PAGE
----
Structurally Intersectional: An Interview With Phelan Dante Fitzpatrick for NYC Council
“For a Black or Brown person running for office… having a lot to say about bad policies… that doesn’t always make people feel comfortable.”
With the candidate interviews I publish, I usually write introductions that are on the longer side. However, to fully encapsulate and give justice to all of what this candidate is about and has to offer, I’m going to have to simply refer readers to the candidate’s campaign website to learn more. I know this seems like a lazy move, but once you get into the below interview, you’ll see exactly what I mean.
For logistical purposes, I will include that Phelan Dante Fitzpatrick (he/him) is currently running for NYC Council District 3 which encompasses the areas of Chelsea, Hell’s Kitchen, Greenwich Village, West SoHo, Hudson Square, Times Square, the Garment District, Flatiron, and the Upper West Side.
Currently held by outgoing Councilmember Corey Johnson, a corporate, establishment moderate, Phelan is a prime example of a bold individual aiming to solidify the progressive wave sweeping through New York State to the district he and many others call home. True democracy includes all of us, and as you’ll see, Phelan can’t emphasize this enough through his candidacy.
How is the idea of intersectionality incorporated into your specific candidacy?
There has never been a Councilperson of color for this district in New York City’s history.
I was raised by a White, single mother who worked three jobs to support me. I also had an openly gay father who was Black. They were both very wonderful parents. My father instilled in me at a young age the importance of family, community, and taking care. I have two younger siblings and my mother had me when she was 17 years old. I was responsible for the everyday responsibilities of my younger siblings. When I was 19 years old, my father was targeted outside of a gay bar in Akron, Ohio. When my father refused to give up his wallet, two men shot my father and he died in the parking lot. Because of my father’s race and sexual orientation, finding my father’s killers was never a high priority. This remains a cold case to this day.
I tell people about this event because I don’t have the same type of experience as some of the other candidates. I’m not a political insider, I’ve never run for public office before, and I’m certainly not a policy expert. Anyone who tells you they are a policy expert I would be very wary of. To be completely honest, I don’t even have a college degree. I have my personal experiences and history that make me a qualified candidate which is why running for City Council is so important to me.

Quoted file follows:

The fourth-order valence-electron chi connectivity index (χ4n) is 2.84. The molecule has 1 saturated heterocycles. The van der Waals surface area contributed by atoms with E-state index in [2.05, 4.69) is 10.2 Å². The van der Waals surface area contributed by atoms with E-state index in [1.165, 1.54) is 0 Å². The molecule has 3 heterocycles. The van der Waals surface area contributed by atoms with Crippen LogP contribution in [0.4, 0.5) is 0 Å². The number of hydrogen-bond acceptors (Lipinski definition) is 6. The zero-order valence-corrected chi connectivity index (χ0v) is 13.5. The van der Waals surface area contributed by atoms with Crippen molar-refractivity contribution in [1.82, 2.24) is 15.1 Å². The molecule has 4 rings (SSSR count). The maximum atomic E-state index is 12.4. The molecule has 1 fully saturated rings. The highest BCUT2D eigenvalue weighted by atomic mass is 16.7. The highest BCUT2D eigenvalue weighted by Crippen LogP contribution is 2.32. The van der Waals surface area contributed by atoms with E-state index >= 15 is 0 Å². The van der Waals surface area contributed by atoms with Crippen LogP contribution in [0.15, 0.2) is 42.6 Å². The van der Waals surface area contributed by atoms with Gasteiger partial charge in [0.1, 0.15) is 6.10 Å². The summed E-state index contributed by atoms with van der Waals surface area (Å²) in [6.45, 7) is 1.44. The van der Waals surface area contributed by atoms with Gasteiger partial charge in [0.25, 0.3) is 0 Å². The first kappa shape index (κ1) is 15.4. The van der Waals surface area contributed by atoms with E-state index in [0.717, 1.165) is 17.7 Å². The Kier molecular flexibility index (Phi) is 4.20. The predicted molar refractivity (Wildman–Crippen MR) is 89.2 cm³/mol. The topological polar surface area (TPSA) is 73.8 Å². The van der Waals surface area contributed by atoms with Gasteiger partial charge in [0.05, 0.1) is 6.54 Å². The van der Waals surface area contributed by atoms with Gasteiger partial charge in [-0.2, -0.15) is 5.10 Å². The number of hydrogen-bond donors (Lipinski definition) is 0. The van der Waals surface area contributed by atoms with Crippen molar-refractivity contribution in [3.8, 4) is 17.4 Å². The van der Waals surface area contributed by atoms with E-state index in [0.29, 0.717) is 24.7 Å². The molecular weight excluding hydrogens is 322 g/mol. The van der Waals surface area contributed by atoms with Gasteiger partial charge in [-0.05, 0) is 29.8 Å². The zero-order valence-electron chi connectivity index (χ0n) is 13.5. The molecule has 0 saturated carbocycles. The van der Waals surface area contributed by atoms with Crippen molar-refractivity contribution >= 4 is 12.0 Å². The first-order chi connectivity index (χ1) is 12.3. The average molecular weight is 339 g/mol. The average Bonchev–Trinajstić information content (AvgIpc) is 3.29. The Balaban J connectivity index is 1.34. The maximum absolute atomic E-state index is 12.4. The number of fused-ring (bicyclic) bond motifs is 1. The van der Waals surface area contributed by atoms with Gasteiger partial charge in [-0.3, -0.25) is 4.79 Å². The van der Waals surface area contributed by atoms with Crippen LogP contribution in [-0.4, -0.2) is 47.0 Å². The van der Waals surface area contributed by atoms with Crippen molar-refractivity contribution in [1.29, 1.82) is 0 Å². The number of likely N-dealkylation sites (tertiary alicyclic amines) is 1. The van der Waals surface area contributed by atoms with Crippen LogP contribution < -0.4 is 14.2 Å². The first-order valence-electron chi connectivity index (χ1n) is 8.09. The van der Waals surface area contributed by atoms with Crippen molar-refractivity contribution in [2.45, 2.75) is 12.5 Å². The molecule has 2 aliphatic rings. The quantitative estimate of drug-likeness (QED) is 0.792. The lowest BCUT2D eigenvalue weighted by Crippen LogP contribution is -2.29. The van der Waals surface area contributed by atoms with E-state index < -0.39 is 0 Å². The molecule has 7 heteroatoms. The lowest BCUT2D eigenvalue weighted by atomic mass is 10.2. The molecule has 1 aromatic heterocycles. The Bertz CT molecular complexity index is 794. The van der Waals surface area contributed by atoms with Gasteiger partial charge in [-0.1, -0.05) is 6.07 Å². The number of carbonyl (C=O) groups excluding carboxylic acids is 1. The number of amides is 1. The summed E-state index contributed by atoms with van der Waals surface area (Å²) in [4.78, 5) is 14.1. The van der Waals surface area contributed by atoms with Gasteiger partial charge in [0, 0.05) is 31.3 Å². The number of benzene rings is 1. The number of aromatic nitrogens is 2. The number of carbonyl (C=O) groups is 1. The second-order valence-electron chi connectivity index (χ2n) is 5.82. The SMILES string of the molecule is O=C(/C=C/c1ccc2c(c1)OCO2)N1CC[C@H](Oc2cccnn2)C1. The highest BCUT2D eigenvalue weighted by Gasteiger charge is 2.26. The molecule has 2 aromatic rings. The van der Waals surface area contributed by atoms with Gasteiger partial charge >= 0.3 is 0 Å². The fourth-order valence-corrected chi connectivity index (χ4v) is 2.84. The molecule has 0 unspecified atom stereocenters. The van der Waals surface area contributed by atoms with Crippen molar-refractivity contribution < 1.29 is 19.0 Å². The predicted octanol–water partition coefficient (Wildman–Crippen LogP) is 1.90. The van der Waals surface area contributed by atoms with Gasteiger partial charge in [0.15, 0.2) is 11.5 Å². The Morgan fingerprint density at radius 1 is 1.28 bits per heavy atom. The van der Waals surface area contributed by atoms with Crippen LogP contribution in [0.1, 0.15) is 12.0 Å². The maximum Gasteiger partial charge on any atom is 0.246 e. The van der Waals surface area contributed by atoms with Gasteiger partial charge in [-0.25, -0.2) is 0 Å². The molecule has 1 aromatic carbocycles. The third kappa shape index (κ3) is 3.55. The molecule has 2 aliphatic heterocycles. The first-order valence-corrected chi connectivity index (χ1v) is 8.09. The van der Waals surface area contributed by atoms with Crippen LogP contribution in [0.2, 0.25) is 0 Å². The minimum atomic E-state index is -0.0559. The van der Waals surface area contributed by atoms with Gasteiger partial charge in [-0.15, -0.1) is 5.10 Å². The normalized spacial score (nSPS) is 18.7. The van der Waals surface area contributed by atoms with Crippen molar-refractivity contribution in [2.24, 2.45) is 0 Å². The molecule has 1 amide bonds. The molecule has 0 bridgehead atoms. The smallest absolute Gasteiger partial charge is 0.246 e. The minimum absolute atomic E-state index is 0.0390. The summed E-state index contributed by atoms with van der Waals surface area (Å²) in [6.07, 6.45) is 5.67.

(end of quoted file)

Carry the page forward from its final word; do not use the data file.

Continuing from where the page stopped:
I’m a Gay, single dad living in New York City. I’ve been a business operator here for the past 16 years. Being a dedicated business leader and employer is important to me. I’m a gun violence survivor and I’ve dealt with racist and homophobic discrimination my entire life. Intersectionality for me is important because I’m a Black, gay candidate running in a primarily White constituency. I know how important racial equality is. I know how important it is for our LGBTQ+ community to have all the rights that we need and deserve so people can live happy and successful lives. That’s really not too much to ask for.
Now more than ever, a lot of these racial rights, LGBTQ+ rights are under attack, and they will continue to be under attack unless we have strong leadership. A lot of people outside the City think of us as this really progressive place with progressive ideas. As a New Yorker who has lived here for the past 20 years, I can tell you we are progressive in ideology, but not necessarily in action. We get away with a lot more than people think. That’s why I’m running for office, and that’s why I think intersectionality is really important to acknowledge.
As you mentioned, you operate two small businesses that are both within the district you are running in. This within a city that has truly been shaken at its core by the pandemic. What are the overlapping components of your economic stances in terms of COVID-19 recovery and just how the city should be fiscally operating regardless of the pandemic?
New York City’s budget is a blueprint for equity in the City. Up until now, that blueprint hasn’t always been fair; especially not to Black and Brown communities, to the LGBTQ+ community. We are always in this constant fight between bloated police budgets and supportive services for poor Black people, and poor trans people, and poor gay people. That’s been a really big challenge here in the City. If you are wealthy and you are White, you don’t have the same type of relationship and view towards police as someone who is not. That’s just the fact of the matter.